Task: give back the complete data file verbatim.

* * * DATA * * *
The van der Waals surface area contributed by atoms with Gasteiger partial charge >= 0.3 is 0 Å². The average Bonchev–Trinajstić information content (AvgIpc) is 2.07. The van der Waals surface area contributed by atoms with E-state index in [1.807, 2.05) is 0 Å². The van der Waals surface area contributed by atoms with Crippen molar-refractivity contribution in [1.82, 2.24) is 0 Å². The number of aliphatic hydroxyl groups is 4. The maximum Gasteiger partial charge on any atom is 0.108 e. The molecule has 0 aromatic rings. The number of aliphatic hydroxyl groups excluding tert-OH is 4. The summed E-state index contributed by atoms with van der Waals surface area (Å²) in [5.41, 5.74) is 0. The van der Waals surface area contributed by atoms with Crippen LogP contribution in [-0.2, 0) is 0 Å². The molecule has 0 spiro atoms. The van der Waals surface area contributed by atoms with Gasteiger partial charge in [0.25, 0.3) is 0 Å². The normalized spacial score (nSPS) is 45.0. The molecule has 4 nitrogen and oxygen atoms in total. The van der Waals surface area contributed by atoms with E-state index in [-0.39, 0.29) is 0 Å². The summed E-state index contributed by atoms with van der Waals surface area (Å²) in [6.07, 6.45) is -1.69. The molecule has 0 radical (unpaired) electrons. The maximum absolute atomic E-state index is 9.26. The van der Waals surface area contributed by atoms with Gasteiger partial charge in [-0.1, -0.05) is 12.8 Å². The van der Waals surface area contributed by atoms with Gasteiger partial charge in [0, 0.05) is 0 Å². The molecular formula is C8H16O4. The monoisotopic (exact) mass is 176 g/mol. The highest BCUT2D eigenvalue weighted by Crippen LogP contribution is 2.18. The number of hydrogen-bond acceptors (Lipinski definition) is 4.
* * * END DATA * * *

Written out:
The van der Waals surface area contributed by atoms with Gasteiger partial charge >= 0.3 is 0 Å². The average Bonchev–Trinajstić information content (AvgIpc) is 2.07. The van der Waals surface area contributed by atoms with E-state index in [1.807, 2.05) is 0 Å². The van der Waals surface area contributed by atoms with Crippen molar-refractivity contribution in [1.82, 2.24) is 0 Å². The number of aliphatic hydroxyl groups is 4. The maximum Gasteiger partial charge on any atom is 0.108 e. The molecule has 0 aromatic rings. The number of aliphatic hydroxyl groups excluding tert-OH is 4. The summed E-state index contributed by atoms with van der Waals surface area (Å²) in [5.41, 5.74) is 0. The van der Waals surface area contributed by atoms with Crippen LogP contribution in [-0.2, 0) is 0 Å². The molecule has 0 spiro atoms. The van der Waals surface area contributed by atoms with Gasteiger partial charge in [0.25, 0.3) is 0 Å². The normalized spacial score (nSPS) is 45.0. The molecule has 4 nitrogen and oxygen atoms in total. The van der Waals surface area contributed by atoms with E-state index in [-0.39, 0.29) is 0 Å². The summed E-state index contributed by atoms with van der Waals surface area (Å²) in [6.07, 6.45) is -1.69. The molecule has 0 radical (unpaired) electrons. The maximum absolute atomic E-state index is 9.26. The van der Waals surface area contributed by atoms with Gasteiger partial charge in [-0.1, -0.05) is 12.8 Å². The van der Waals surface area contributed by atoms with Gasteiger partial charge in [0, 0.05) is 0 Å². The molecular formula is C8H16O4. The monoisotopic (exact) mass is 176 g/mol. The highest BCUT2D eigenvalue weighted by Crippen LogP contribution is 2.18. The number of hydrogen-bond acceptors (Lipinski definition) is 4.